Patagonian Chile Travel Diary - p 2 of 4
10 January 2008
On the west side of Torres del Paine is Grey Glacier.
can be seen on a one-hour boat trip up Lago Grey on the good ship Grey II,
which holds 60 passengers. I always wonder about ships with numerals
after their names: what happened to Grey I?
The glacier, 28 km long, is apparently in full retreat but
still impressive, although nothing in a photo provides a sense of
its enormous size. We examine its east and west arms from a safe distance, after which
the crew serves pisco sours. A sign near the boat dock requests people not
to swim in the lake, a temptation that is quite easy to resist.
11 January 2008
East of Patagonia
are the high Andes; to the west and south are uninhabited oceans for thousands
of miles. In the north lies the barren Atacama desert. Patagonia
seems, as a consequence, a biological island, cut off from the rest of the
biosphere. The signs are everywhere:
a landscape covered with invasive species like dandelions, yarrow, and the
daisy-like scentless chamomile. The birdlife is rich in
waterfowl, shorebirds and the like, but, like most islands, has a meager list of
And like any island, many Patagonian songbirds are endemic,
such as the odd-looking and oddly-named Rufous-tailed Plant-cutter. We've
also had good looks at Grey-hooded Sierra-finch, a member of a group of
near-endemic birds, along with the more widespread Austral Thrushes, Rufous-necked
Sparrows, and even a Spectacled Tyrant, flitting in and out of reeds.
As we're leaving
Torres del Paine, we find several Chilean Flamingos on one of the small lakes.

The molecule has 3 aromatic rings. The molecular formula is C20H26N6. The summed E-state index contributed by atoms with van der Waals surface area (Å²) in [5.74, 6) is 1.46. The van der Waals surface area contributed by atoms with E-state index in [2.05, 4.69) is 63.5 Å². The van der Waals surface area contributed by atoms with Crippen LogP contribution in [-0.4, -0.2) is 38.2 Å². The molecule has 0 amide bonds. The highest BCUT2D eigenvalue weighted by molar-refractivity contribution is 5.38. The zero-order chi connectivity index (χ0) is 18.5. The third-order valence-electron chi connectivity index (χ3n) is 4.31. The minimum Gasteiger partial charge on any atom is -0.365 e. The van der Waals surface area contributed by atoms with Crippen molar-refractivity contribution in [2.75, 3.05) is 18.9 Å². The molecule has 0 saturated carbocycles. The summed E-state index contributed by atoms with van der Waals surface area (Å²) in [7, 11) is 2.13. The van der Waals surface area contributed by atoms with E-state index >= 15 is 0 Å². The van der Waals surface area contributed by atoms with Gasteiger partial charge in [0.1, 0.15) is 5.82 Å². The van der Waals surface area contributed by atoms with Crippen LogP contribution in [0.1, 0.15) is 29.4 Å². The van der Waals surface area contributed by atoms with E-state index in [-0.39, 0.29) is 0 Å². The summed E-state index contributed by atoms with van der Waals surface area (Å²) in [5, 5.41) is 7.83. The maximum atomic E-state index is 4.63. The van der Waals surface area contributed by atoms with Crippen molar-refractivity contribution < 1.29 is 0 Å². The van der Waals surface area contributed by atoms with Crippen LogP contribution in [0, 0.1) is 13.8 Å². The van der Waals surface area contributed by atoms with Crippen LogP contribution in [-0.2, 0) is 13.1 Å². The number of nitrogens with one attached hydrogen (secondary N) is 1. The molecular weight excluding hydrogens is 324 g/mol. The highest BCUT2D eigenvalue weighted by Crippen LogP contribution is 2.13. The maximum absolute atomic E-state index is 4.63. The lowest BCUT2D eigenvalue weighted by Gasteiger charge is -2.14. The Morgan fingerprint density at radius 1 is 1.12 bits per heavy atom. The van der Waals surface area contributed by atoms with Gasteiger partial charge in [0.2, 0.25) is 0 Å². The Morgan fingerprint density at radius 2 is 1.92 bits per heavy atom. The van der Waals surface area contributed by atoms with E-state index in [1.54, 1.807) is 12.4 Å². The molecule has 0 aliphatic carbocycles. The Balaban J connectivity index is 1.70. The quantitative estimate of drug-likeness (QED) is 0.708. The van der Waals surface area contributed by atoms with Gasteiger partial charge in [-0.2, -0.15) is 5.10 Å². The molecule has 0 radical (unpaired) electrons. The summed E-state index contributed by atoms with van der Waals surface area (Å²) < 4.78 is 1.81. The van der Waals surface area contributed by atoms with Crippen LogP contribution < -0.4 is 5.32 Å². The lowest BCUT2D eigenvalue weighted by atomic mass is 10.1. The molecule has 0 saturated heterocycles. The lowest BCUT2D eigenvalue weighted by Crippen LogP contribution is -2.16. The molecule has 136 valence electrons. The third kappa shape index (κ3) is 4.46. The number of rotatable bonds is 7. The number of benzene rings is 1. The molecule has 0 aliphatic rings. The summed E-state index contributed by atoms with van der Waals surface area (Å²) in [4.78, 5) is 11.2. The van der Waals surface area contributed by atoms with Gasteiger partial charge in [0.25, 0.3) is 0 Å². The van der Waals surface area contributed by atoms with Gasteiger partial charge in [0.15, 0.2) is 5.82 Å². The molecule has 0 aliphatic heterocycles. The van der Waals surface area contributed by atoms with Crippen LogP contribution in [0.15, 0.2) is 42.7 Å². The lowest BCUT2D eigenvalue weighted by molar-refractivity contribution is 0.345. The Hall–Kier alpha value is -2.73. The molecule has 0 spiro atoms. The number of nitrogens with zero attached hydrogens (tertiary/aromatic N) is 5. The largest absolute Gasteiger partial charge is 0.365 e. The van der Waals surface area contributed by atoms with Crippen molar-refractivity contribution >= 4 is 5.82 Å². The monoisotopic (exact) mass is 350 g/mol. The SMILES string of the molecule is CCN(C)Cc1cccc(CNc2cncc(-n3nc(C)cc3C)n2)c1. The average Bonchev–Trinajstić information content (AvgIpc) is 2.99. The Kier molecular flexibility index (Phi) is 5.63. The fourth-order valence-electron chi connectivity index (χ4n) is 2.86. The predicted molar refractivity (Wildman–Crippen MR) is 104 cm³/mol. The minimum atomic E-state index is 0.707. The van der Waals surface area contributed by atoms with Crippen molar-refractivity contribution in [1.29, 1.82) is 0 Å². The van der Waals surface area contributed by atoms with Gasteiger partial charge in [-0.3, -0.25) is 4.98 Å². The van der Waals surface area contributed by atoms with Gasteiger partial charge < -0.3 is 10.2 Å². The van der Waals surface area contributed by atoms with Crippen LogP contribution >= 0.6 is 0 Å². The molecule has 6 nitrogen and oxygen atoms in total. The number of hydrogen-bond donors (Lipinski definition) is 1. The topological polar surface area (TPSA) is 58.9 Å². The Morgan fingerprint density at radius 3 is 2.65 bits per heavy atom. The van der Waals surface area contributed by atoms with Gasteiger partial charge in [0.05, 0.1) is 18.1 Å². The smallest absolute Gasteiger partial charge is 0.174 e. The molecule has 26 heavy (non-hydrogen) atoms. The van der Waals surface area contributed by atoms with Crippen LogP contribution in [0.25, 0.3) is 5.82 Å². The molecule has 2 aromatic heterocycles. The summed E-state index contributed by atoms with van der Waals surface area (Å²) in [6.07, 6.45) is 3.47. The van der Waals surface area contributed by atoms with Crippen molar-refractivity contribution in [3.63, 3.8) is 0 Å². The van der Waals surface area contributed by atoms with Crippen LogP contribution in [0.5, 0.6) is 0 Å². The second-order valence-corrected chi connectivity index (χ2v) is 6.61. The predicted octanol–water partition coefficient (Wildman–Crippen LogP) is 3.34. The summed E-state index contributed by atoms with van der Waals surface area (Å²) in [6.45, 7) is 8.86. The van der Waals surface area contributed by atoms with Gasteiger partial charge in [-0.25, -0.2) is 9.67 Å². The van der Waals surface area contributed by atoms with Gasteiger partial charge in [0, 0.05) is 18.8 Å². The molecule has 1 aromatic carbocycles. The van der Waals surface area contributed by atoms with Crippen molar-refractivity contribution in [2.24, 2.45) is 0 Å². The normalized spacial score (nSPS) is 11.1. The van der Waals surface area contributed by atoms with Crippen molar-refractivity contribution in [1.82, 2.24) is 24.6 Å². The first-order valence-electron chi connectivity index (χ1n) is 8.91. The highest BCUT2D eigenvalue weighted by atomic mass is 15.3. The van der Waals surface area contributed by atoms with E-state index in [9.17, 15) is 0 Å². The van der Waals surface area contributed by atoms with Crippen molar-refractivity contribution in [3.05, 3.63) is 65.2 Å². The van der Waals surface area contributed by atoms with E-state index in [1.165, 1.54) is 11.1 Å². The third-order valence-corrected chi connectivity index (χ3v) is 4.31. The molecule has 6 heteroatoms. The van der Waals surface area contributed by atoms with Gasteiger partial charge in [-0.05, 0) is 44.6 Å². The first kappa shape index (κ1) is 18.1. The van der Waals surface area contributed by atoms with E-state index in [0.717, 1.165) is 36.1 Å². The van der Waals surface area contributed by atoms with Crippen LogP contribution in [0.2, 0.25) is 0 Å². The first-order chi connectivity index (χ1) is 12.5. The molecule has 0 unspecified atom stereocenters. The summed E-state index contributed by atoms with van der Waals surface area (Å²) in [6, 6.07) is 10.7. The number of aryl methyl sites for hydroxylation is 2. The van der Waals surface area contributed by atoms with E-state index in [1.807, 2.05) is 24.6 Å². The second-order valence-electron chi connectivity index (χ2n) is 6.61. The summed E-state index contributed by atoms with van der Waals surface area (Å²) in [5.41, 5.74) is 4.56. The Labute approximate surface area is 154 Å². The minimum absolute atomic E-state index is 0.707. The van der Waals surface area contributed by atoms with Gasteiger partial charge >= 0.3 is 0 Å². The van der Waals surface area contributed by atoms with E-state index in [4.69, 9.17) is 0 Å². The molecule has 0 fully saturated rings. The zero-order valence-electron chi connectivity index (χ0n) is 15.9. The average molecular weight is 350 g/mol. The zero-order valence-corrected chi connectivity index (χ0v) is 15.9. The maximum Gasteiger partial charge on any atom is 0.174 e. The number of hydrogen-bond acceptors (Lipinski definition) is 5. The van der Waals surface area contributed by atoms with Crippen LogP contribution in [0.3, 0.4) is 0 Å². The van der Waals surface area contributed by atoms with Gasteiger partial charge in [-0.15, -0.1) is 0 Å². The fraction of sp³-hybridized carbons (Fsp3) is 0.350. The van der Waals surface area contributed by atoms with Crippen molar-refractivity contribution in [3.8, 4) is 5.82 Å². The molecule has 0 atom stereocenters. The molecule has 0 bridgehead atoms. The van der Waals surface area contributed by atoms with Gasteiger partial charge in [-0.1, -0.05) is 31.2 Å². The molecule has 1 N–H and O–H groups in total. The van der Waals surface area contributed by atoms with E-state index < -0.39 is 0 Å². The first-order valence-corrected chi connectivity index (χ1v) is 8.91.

I work my way down to the shore amid dull overcast light. Then the morning
sun breaks through and lights up the birds, a lovely display. As far as I'm
concerned, you can never have too many flamingos. Here we see them in
small groups, the most being 30 on a distant lake south of the park. I
must find more of these wonderful birds. But where?
The unthinkable has happened.
We missed our flight to the Falkland Islands this morning. There is only
one flight each week. We cannot charter a plane because Argentina would
not allow it to fly over their air space. No cruise ships, we are told,
are going that way now. Next week's flight is sold out.
It seems a nightmare. Lan Chile Airlines canceled our
original flight and scheduled one for 2 hours earlier, but I was told of this by
e-mail in December. However at a crucial moment I looked at the original,
not the correct,
itinerary; we arrived at the airport half an hour after our flight left.
We are both stunned. I am hopeful that Duncan will speak
to me after a few days. But in fact, he reacts with typical British aplomb,
stiff upper lip and all that. What's done is done, he declares. But I
feel lower than dirt. It was he who wanted to come here to visit the
Falklands; now we must accept that it will not be.
We return to our hotel in Punta Arenas, where we now feel
like castaways. A rental car takes us south of the city; among the
few birds we find Rock Cormorant. But every bird, every view reminds us
that we are not supposed to be here. We should be in the Falklands,
photographing Blue-eyed Cormorants and King Cormorants. It is the greatest
blunder in all my travels.
But life and bird photography must
go on. Today we head to Punta Arenas' pinguiņero, or penguin colony, along
Otway Sound north of the city. Near the road are many Lesser Rheas, a
South American relative of ostriches and emus. One had a chick,
surprisingly young considering this is mid-summer.